After months of requests, the public finally has a bit more information about what health insurance is going to cost under ObamaCare. And it is easy to see why federal and state officials dragged their feet in disclosing this information.
For weeks, officials have been bandying a premium rate of $125 per month for a nonsmoking 27-year-old man in Chicago. What they weren’t telling you is that:
- This is the lowest available premium for the lowest-cost “Bronze” plan option, which is lowest level of coverage offered on the ObamaCare health insurance exchange. This range of plans is likely to have higher deductibles and out-of-pocket expenses – up to $6,350 per year – than the higher-level plans.
- The monthly premium rates for the lowest-level coverage option start at $125 per month but go up to $278 per month.
- Premium rates in the exchange range from a low of $125 for Bronze coverage for this young man to a high of $375 per month for “Platinum” coverage, which will likely have lower deductibles and out-of-pockets expenses than the lower-level plans.
In the private market today, however, that same young man can already purchase coverage similar to the lowest-cost Bronze plan for just $77 per month.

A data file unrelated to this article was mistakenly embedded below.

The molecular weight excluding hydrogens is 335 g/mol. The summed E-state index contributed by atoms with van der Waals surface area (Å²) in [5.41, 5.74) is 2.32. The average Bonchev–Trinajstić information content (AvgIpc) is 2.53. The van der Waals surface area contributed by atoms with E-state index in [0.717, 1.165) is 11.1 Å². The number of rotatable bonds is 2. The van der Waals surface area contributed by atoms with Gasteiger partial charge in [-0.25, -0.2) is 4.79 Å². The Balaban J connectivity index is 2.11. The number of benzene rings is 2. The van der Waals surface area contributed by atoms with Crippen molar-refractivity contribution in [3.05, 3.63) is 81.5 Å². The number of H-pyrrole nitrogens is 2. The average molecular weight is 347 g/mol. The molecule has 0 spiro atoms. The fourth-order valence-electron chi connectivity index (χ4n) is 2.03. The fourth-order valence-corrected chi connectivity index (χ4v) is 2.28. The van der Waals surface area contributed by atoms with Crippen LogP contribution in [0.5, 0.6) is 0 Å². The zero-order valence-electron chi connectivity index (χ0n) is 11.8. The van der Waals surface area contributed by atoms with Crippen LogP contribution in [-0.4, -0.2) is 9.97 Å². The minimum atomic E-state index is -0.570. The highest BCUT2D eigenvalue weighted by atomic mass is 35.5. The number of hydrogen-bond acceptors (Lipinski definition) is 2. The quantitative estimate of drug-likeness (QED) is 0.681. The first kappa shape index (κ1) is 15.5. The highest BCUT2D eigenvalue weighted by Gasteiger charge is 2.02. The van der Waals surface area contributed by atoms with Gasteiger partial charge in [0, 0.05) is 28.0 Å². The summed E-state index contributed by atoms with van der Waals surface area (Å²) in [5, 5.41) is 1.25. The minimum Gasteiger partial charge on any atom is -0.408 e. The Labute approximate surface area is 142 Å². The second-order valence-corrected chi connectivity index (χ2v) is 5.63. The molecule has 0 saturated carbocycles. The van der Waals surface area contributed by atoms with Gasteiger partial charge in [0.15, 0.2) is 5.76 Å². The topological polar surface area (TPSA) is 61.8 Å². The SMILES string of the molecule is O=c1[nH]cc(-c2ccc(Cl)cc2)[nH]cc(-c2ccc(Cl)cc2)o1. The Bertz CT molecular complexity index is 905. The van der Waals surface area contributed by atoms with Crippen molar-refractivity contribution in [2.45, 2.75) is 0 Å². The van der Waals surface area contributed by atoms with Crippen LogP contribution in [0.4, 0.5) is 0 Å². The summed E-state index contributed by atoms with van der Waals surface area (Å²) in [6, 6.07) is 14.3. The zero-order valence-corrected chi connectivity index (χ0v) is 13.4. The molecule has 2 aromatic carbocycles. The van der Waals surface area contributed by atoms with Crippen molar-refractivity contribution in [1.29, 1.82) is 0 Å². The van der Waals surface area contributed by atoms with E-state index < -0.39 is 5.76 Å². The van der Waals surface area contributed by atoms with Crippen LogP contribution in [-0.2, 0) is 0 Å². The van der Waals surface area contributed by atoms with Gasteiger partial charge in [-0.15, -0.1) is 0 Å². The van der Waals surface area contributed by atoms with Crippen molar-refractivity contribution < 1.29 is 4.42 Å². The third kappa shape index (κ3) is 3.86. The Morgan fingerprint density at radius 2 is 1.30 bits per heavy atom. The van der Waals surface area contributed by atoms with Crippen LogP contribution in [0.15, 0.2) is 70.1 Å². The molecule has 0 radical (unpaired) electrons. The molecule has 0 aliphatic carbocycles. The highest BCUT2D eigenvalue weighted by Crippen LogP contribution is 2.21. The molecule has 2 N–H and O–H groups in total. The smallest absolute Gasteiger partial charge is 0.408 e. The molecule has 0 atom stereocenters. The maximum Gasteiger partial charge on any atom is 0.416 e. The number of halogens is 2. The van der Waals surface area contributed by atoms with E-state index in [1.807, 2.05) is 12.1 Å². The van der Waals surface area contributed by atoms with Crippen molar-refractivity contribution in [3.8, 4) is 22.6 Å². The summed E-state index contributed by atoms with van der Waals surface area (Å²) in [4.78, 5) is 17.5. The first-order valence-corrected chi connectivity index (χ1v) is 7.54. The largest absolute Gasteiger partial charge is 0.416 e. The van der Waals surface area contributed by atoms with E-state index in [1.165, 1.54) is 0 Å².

Since government officials have still not disclosed plan details, such as deductible levels, co-pays and provider networks, it is still not possible to see exactly what these plans cover. Furthermore, there is wide speculation that the plans offered under the exchange have “narrow networks” of providers, meaning the number of participating hospitals and doctors is low. Similar to Illinois’ Medicaid system, in which many doctors have dropped out of the program, patients with ObamaCare coverage could be subjected to long waiting times to obtain an appointment and schedule needed treatments.
It is time for government officials to stop hiding behind glitzy media ads and press conferences and show taxpayers the plans.